Theatre Night: Season 4, Episode 1

Arms and the Man (16 Apr. 1989)

TV Episode  -   -  Comedy | Drama | Romance
7.8
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1865: Swiss captain Bluntschli fights as mercenary in the war between Bulgaria and Serbia. When his group's attacked by a few Bulgarian troopers, he learns that he's got the wrong ... See full summary »

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Title: Arms and the Man (16 Apr 1989)

Arms and the Man (16 Apr 1989) on IMDb 7.8/10

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Mark Crowdy ...
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Dinsdale Landen ...
Kika Markham ...
Patrick Ryecart ...
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1865: Swiss captain Bluntschli fights as mercenary in the war between Bulgaria and Serbia. When his group's attacked by a few Bulgarian troopers, he learns that he's got the wrong ammunition for his cannon and has to flee. His flight leads him right into the bedroom of his enemy's fiancée. Written by Tom Zoerner <Tom.Zoerner@informatik.uni-erlangen.de>

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fictional war | based on play | See All (2) »

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Comedy | Drama | Romance

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16 April 1989 (UK)  »

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1.33 : 1
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Quotes

Sergius: Louka, do you know what the higher love is?
Louka - maid: No, sir.
Sergius: Very fatiguing thing to keep up for any length of time, Louka. One feels the need of some relief after it.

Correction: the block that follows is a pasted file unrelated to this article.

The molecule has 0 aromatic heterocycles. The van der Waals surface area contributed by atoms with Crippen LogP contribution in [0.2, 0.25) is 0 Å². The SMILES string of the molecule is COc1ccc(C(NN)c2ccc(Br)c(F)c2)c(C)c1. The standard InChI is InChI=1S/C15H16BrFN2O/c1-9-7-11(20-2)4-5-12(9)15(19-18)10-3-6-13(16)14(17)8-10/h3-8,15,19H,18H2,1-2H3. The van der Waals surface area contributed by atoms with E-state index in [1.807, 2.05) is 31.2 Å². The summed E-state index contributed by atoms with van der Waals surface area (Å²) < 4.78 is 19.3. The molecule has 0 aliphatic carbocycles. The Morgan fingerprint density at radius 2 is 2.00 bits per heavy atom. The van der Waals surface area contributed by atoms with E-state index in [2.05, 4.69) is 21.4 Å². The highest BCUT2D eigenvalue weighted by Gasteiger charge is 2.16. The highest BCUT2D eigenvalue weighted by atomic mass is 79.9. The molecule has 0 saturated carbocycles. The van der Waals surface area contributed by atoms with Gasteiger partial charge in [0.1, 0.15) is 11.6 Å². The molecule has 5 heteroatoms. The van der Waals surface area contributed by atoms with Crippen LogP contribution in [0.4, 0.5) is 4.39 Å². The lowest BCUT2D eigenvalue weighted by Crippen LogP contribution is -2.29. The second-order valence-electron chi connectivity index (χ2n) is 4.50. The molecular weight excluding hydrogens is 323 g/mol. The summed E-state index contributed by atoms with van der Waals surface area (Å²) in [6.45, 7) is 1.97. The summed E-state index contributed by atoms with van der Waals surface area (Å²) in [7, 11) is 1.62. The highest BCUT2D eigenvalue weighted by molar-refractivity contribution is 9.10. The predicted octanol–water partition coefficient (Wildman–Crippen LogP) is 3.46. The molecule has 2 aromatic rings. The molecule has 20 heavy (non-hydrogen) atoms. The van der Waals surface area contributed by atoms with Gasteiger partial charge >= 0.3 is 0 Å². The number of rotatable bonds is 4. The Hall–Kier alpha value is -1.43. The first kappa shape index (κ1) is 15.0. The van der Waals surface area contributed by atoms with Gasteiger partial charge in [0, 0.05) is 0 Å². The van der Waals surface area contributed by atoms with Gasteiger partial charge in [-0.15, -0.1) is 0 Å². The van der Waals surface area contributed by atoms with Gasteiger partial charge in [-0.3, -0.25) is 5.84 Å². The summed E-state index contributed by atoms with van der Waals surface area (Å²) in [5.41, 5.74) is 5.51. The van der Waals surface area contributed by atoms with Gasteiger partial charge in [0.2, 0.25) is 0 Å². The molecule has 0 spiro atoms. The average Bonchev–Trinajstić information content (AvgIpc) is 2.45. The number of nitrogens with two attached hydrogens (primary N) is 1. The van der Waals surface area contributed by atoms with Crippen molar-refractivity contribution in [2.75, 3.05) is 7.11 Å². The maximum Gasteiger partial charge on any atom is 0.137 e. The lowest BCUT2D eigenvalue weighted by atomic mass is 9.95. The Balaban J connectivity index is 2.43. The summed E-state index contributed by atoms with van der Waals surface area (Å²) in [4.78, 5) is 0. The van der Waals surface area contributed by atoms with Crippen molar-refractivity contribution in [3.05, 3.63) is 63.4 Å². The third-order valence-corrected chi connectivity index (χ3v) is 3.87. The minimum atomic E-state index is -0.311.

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Why Shaw Should Be in Fashion Again
4 July 2008 | by (Washington, D.C.) – See all my reviews

With few exceptions, most of George Bernard Shaw's plays have virtually disappeared from the theater these days. Too arch, too talky appears to be the general verdict. This BBC version of one of Shaw's funniest plays doesn't refute that verdict. It is certainly arch and talky, but it is also wonderful. And because of the quality of British theater, it is perfectly cast with actors whom -- with the exception of Helena Bonham Carter -- most of us have probably never heard of. Carter is splendid as the Bulgarian girl who shelters the professional "chocolate soldier" (Pip Torrens) and later falls in love with him. One might quarrel with the especially ridiculous interpretation of Sergius (Patrick Ryecart), the Bulgarian cavalry officer who led the charge into the enemy's lines and succeeded only because the enemy had the wrong ammunition for its machine guns. However, the role invites over-acting and Ryecart was obviously told to over-act. The other players are letter perfect. Carter as the self-dramatizing Bulgarian "aristocrat" and Torrens as the Swiss soldier-of-fortune are at the play's center, of course, and they are wonderful. Yes, "Arms and the Man" comes across as a filmed play. But you're unlikely ever to see a Shaw film that doesn't betray its origin. The plots are generally clever. However, Shaw is all about the dialog. The action is minimal (even in St. Joan) and the sets are immaterial. Enjoy this for what it is.


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This was better than I expected Flavious_Maximus
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